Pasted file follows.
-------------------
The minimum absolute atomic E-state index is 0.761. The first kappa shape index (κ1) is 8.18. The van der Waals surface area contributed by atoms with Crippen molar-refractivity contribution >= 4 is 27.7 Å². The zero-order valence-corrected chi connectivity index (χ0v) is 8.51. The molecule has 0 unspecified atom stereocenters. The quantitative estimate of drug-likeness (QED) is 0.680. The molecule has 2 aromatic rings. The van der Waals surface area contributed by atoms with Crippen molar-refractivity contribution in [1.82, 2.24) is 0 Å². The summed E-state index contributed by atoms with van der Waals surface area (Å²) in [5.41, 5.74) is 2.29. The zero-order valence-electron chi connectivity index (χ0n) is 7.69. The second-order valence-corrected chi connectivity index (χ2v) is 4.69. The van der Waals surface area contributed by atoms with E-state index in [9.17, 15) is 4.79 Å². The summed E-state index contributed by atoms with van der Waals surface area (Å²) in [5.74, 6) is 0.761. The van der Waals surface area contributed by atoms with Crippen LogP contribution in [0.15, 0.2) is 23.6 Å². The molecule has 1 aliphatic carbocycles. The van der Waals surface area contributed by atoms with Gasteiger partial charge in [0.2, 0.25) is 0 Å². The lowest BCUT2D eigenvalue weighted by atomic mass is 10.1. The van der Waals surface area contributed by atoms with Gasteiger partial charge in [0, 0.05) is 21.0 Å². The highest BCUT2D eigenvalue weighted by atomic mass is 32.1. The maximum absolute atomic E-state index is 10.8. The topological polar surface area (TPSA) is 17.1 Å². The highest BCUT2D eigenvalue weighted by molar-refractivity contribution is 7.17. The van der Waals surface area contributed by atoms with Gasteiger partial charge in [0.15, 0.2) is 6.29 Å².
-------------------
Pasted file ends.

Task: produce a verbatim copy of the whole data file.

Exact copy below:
The minimum absolute atomic E-state index is 0.761. The first kappa shape index (κ1) is 8.18. The van der Waals surface area contributed by atoms with Crippen molar-refractivity contribution >= 4 is 27.7 Å². The zero-order valence-corrected chi connectivity index (χ0v) is 8.51. The molecule has 0 unspecified atom stereocenters. The quantitative estimate of drug-likeness (QED) is 0.680. The molecule has 2 aromatic rings. The van der Waals surface area contributed by atoms with Crippen molar-refractivity contribution in [1.82, 2.24) is 0 Å². The summed E-state index contributed by atoms with van der Waals surface area (Å²) in [5.41, 5.74) is 2.29. The zero-order valence-electron chi connectivity index (χ0n) is 7.69. The second-order valence-corrected chi connectivity index (χ2v) is 4.69. The van der Waals surface area contributed by atoms with E-state index in [9.17, 15) is 4.79 Å². The summed E-state index contributed by atoms with van der Waals surface area (Å²) in [5.74, 6) is 0.761. The van der Waals surface area contributed by atoms with Crippen LogP contribution in [0.15, 0.2) is 23.6 Å². The molecule has 1 aliphatic carbocycles. The van der Waals surface area contributed by atoms with Gasteiger partial charge in [0.2, 0.25) is 0 Å². The lowest BCUT2D eigenvalue weighted by atomic mass is 10.1. The van der Waals surface area contributed by atoms with Gasteiger partial charge in [0, 0.05) is 21.0 Å². The highest BCUT2D eigenvalue weighted by atomic mass is 32.1. The maximum absolute atomic E-state index is 10.8. The topological polar surface area (TPSA) is 17.1 Å². The highest BCUT2D eigenvalue weighted by molar-refractivity contribution is 7.17. The van der Waals surface area contributed by atoms with Gasteiger partial charge in [0.15, 0.2) is 6.29 Å².